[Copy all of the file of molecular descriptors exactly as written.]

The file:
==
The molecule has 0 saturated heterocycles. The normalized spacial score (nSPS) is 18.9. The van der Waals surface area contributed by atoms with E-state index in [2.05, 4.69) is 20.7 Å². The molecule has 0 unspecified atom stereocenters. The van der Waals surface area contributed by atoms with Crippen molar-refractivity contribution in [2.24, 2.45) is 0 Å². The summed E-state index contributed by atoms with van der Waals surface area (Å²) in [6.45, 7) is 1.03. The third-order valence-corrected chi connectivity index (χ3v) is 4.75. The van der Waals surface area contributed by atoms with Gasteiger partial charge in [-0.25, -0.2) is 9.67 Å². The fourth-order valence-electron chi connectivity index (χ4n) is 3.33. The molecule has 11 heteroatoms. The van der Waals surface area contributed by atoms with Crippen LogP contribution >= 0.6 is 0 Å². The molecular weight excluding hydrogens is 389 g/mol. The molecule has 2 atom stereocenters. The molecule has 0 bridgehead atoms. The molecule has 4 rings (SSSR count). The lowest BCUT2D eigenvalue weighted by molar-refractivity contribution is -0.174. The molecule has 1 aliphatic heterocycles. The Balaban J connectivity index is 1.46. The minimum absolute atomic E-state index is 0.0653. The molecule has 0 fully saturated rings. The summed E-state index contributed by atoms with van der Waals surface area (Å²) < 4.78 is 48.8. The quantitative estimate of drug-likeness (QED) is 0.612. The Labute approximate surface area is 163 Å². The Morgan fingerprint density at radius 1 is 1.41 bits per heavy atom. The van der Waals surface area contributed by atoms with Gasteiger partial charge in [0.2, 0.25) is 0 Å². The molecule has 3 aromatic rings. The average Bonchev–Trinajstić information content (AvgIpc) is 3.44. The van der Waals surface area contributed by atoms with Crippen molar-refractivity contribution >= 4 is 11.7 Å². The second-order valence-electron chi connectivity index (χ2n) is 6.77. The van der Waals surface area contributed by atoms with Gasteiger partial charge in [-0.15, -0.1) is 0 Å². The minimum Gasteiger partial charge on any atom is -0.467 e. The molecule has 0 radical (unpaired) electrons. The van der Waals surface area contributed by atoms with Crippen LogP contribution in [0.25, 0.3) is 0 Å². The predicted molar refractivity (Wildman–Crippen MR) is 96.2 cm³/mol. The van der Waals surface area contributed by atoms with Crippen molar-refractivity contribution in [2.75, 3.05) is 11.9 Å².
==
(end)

The molecule has 0 saturated heterocycles. The normalized spacial score (nSPS) is 18.9. The van der Waals surface area contributed by atoms with E-state index in [2.05, 4.69) is 20.7 Å². The molecule has 0 unspecified atom stereocenters. The van der Waals surface area contributed by atoms with Crippen molar-refractivity contribution in [2.24, 2.45) is 0 Å². The summed E-state index contributed by atoms with van der Waals surface area (Å²) in [6.45, 7) is 1.03. The third-order valence-corrected chi connectivity index (χ3v) is 4.75. The van der Waals surface area contributed by atoms with Gasteiger partial charge in [-0.25, -0.2) is 9.67 Å². The fourth-order valence-electron chi connectivity index (χ4n) is 3.33. The molecule has 11 heteroatoms. The van der Waals surface area contributed by atoms with Crippen LogP contribution >= 0.6 is 0 Å². The molecular weight excluding hydrogens is 389 g/mol. The molecule has 2 atom stereocenters. The molecule has 0 bridgehead atoms. The molecule has 4 rings (SSSR count). The lowest BCUT2D eigenvalue weighted by molar-refractivity contribution is -0.174. The molecule has 1 aliphatic heterocycles. The Balaban J connectivity index is 1.46. The minimum absolute atomic E-state index is 0.0653. The molecule has 0 fully saturated rings. The summed E-state index contributed by atoms with van der Waals surface area (Å²) < 4.78 is 48.8. The quantitative estimate of drug-likeness (QED) is 0.612. The Labute approximate surface area is 163 Å². The Morgan fingerprint density at radius 1 is 1.41 bits per heavy atom. The van der Waals surface area contributed by atoms with Gasteiger partial charge in [0.2, 0.25) is 0 Å². The molecule has 3 aromatic rings. The average Bonchev–Trinajstić information content (AvgIpc) is 3.44. The van der Waals surface area contributed by atoms with Crippen molar-refractivity contribution >= 4 is 11.7 Å². The second-order valence-electron chi connectivity index (χ2n) is 6.77. The van der Waals surface area contributed by atoms with Gasteiger partial charge in [-0.15, -0.1) is 0 Å². The minimum Gasteiger partial charge on any atom is -0.467 e. The molecule has 0 radical (unpaired) electrons. The van der Waals surface area contributed by atoms with Crippen LogP contribution in [0.25, 0.3) is 0 Å². The predicted molar refractivity (Wildman–Crippen MR) is 96.2 cm³/mol. The van der Waals surface area contributed by atoms with Crippen molar-refractivity contribution in [2.75, 3.05) is 11.9 Å².